Fourteen odorants were used in this study including seven components of human odor: 1-octen-3-ol (1OCT3OL), 2-pentanone (2PENTONE), 6-methyl-5-hepten-2-one (6MHO), dimethyl trisulfide (DM TS), l-lactic acid (l-LA), nonanal (NONANAL), and propionic acid (PR ACID); three plant-derived molecules: (S)-limonene (S-LIMENE), geranyl acetate (GER ATE), and methyl salicylate (MET SAL); one oviposition attractant99: 4-methylcyclohexanol (4MCYHOL); one mimicking carbon dioxide66: cyclopentanone (CYPTONE); one aggregation pheromone: 4’ethylacetophenone (4EACPONE); and one synthetic repellent: N,N-diethyl-meta-toluamide (DEET) (Supplementary Table 1). Some of the odorants were tested at more than one concentration. Dilutions (v/v) were done with mineral oil except for l-lactic acid, which was diluted in water. In all, 2 ml of the odorant was placed in a 50-ml glass bottle. For electrophysiology, a stream of dehumidified and filtered compressed air (2 L/min) was directed at the animal throughout the recording. The 2 L/min flow included a constant stream of 1.8 L/min and a flexible stream of 200 ml/min that passed either through a clean empty vial (during background period) or through the saturated headspace of an odor vial (during odor stimulation), controlled by a three-way distributor solenoid valve (Product code: 11-13-3-BV-24F88, Parker Hannifin), ensuring that there was no change in the total airflow during odor stimulation. In this arrangement, the odorized stream got diluted by a factor of 0.1 after mixing with constant stream; the dilution indicated against each odor throughout this manuscript is the final dilution coming out of the outlet tube (further dilution caused by mixing of the outlet stream with the ambient air around the animal is not taken into consideration). The outlet was kept 8–10 mm away from the animal. The delivery of odor was confirmed regularly using a photo-ionization detector (200B miniPID, Aurora Scientific). For the behavioral experiments, a constant stream (4.5 L/min) of humidified filtered air was directed into the behavioral chamber from each end of the main chamber. For odor stimulation, an air stream of 0.5 L/min was odorized by passing through an odor vial and added to one side of the chamber, while an equivalent stream of clean air was added on the opposite side. In all the setups, odor tubes were replaced frequently to minimize any contamination and odor vials were replaced periodically to ensure stable odorant concentration.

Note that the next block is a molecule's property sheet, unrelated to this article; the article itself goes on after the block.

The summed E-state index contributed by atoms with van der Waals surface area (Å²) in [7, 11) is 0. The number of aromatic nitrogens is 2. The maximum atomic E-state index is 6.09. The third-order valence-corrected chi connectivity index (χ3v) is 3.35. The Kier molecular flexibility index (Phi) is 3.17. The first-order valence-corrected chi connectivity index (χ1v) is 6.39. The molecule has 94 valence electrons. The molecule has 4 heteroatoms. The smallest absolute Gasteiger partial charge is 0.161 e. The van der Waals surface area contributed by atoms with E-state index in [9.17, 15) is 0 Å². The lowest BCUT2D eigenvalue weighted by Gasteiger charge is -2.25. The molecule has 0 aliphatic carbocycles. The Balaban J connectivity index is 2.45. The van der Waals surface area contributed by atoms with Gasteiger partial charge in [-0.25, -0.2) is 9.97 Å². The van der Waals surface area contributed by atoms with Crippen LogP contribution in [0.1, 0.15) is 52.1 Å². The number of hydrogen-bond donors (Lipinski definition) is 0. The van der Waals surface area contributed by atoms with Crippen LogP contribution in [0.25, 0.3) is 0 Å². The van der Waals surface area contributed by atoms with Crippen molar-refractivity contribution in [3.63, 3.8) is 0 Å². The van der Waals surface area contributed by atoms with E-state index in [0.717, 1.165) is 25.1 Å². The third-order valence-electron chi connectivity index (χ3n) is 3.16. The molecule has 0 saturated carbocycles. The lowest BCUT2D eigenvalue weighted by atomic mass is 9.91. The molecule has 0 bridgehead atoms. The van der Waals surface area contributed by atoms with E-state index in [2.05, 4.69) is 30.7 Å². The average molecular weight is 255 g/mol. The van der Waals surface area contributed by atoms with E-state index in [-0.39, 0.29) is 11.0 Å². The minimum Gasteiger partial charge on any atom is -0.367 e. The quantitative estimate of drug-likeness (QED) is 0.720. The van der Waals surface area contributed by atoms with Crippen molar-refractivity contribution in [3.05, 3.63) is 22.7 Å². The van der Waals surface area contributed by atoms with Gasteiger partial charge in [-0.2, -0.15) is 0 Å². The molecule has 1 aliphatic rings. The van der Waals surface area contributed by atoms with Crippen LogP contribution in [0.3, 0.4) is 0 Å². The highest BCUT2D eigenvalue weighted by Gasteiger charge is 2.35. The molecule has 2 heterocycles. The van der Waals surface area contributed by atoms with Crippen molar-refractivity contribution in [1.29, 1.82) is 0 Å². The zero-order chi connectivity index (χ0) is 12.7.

Morphological analysis

Image registration and neuronal similarity analysis